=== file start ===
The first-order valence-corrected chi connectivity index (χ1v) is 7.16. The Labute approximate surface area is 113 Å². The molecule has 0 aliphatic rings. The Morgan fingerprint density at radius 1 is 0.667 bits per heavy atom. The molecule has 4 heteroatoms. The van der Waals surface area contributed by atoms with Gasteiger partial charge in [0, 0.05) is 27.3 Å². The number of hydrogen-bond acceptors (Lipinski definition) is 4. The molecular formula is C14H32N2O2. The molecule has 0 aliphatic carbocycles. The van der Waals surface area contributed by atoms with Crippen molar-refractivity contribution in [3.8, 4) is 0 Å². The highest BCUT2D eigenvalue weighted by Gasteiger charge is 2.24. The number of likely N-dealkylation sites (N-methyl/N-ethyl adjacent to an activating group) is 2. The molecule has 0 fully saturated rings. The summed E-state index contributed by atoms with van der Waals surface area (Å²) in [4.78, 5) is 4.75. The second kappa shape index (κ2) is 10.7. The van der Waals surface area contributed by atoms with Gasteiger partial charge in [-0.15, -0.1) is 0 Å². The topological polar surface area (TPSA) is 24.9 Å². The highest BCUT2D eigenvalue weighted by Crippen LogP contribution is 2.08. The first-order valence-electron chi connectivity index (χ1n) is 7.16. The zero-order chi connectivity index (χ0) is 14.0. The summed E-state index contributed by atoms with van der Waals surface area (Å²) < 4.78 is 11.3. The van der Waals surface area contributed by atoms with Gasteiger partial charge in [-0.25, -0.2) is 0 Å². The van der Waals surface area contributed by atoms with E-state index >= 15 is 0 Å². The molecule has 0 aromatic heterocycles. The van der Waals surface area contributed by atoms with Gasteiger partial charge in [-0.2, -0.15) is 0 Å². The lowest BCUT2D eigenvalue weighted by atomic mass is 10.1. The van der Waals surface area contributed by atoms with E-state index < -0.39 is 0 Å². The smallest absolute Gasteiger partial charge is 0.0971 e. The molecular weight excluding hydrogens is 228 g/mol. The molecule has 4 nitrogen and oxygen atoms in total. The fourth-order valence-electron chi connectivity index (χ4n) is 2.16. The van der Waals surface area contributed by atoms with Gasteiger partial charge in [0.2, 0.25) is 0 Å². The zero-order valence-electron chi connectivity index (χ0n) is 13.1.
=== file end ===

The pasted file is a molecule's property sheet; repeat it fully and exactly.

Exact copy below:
The first-order valence-corrected chi connectivity index (χ1v) is 7.16. The Labute approximate surface area is 113 Å². The molecule has 0 aliphatic rings. The Morgan fingerprint density at radius 1 is 0.667 bits per heavy atom. The molecule has 4 heteroatoms. The van der Waals surface area contributed by atoms with Gasteiger partial charge in [0, 0.05) is 27.3 Å². The number of hydrogen-bond acceptors (Lipinski definition) is 4. The molecular formula is C14H32N2O2. The molecule has 0 aliphatic carbocycles. The van der Waals surface area contributed by atoms with Crippen molar-refractivity contribution in [3.8, 4) is 0 Å². The highest BCUT2D eigenvalue weighted by Gasteiger charge is 2.24. The number of likely N-dealkylation sites (N-methyl/N-ethyl adjacent to an activating group) is 2. The molecule has 0 fully saturated rings. The summed E-state index contributed by atoms with van der Waals surface area (Å²) in [4.78, 5) is 4.75. The second kappa shape index (κ2) is 10.7. The van der Waals surface area contributed by atoms with Gasteiger partial charge in [-0.15, -0.1) is 0 Å². The topological polar surface area (TPSA) is 24.9 Å². The highest BCUT2D eigenvalue weighted by Crippen LogP contribution is 2.08. The first-order valence-electron chi connectivity index (χ1n) is 7.16. The zero-order chi connectivity index (χ0) is 14.0. The summed E-state index contributed by atoms with van der Waals surface area (Å²) < 4.78 is 11.3. The van der Waals surface area contributed by atoms with Gasteiger partial charge in [-0.25, -0.2) is 0 Å². The van der Waals surface area contributed by atoms with E-state index >= 15 is 0 Å². The molecule has 0 aromatic heterocycles. The van der Waals surface area contributed by atoms with Gasteiger partial charge in [-0.2, -0.15) is 0 Å². The lowest BCUT2D eigenvalue weighted by atomic mass is 10.1. The van der Waals surface area contributed by atoms with E-state index < -0.39 is 0 Å². The smallest absolute Gasteiger partial charge is 0.0971 e. The molecular weight excluding hydrogens is 228 g/mol. The molecule has 4 nitrogen and oxygen atoms in total. The fourth-order valence-electron chi connectivity index (χ4n) is 2.16. The van der Waals surface area contributed by atoms with Gasteiger partial charge in [0.2, 0.25) is 0 Å². The zero-order valence-electron chi connectivity index (χ0n) is 13.1.